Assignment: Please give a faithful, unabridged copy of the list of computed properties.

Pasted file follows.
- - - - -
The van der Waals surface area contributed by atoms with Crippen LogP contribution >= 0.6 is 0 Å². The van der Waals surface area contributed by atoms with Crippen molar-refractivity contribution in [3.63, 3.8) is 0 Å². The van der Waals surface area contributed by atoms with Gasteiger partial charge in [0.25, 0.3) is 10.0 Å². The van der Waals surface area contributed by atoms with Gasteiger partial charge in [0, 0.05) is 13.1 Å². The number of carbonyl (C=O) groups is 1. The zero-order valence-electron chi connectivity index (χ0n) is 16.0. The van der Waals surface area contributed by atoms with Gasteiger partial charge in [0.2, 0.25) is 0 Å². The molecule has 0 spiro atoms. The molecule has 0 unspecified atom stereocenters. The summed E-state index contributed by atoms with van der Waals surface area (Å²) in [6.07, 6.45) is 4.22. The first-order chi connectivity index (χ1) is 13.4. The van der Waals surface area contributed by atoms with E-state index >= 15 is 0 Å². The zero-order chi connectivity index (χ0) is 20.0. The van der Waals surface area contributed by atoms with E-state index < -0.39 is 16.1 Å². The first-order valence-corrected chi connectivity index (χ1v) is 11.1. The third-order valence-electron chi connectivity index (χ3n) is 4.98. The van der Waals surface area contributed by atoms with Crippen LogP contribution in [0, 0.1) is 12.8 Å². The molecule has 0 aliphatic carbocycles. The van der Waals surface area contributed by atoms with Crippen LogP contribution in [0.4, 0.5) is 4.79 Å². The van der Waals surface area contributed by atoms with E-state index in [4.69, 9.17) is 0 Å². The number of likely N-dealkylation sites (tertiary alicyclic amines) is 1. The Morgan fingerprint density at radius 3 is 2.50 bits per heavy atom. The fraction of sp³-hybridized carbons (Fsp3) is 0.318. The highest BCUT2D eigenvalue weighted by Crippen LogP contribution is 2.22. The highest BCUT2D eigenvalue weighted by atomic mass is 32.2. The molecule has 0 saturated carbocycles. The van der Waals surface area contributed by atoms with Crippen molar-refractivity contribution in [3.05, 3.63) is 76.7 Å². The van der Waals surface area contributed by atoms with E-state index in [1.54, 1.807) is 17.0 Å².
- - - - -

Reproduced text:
The van der Waals surface area contributed by atoms with Crippen LogP contribution >= 0.6 is 0 Å². The van der Waals surface area contributed by atoms with Crippen molar-refractivity contribution in [3.63, 3.8) is 0 Å². The van der Waals surface area contributed by atoms with Gasteiger partial charge in [0.25, 0.3) is 10.0 Å². The van der Waals surface area contributed by atoms with Gasteiger partial charge in [0, 0.05) is 13.1 Å². The number of carbonyl (C=O) groups is 1. The zero-order valence-electron chi connectivity index (χ0n) is 16.0. The van der Waals surface area contributed by atoms with Gasteiger partial charge in [0.2, 0.25) is 0 Å². The molecule has 0 spiro atoms. The molecule has 0 unspecified atom stereocenters. The summed E-state index contributed by atoms with van der Waals surface area (Å²) in [6.07, 6.45) is 4.22. The first-order chi connectivity index (χ1) is 13.4. The van der Waals surface area contributed by atoms with E-state index >= 15 is 0 Å². The zero-order chi connectivity index (χ0) is 20.0. The van der Waals surface area contributed by atoms with E-state index < -0.39 is 16.1 Å². The first-order valence-corrected chi connectivity index (χ1v) is 11.1. The third-order valence-electron chi connectivity index (χ3n) is 4.98. The van der Waals surface area contributed by atoms with Crippen LogP contribution in [0, 0.1) is 12.8 Å². The molecule has 0 aliphatic carbocycles. The van der Waals surface area contributed by atoms with Crippen LogP contribution in [0.4, 0.5) is 4.79 Å². The van der Waals surface area contributed by atoms with E-state index in [4.69, 9.17) is 0 Å². The number of likely N-dealkylation sites (tertiary alicyclic amines) is 1. The Morgan fingerprint density at radius 3 is 2.50 bits per heavy atom. The fraction of sp³-hybridized carbons (Fsp3) is 0.318. The highest BCUT2D eigenvalue weighted by Crippen LogP contribution is 2.22. The highest BCUT2D eigenvalue weighted by atomic mass is 32.2. The molecule has 0 saturated carbocycles. The van der Waals surface area contributed by atoms with Crippen molar-refractivity contribution in [3.05, 3.63) is 76.7 Å². The van der Waals surface area contributed by atoms with E-state index in [1.54, 1.807) is 17.0 Å².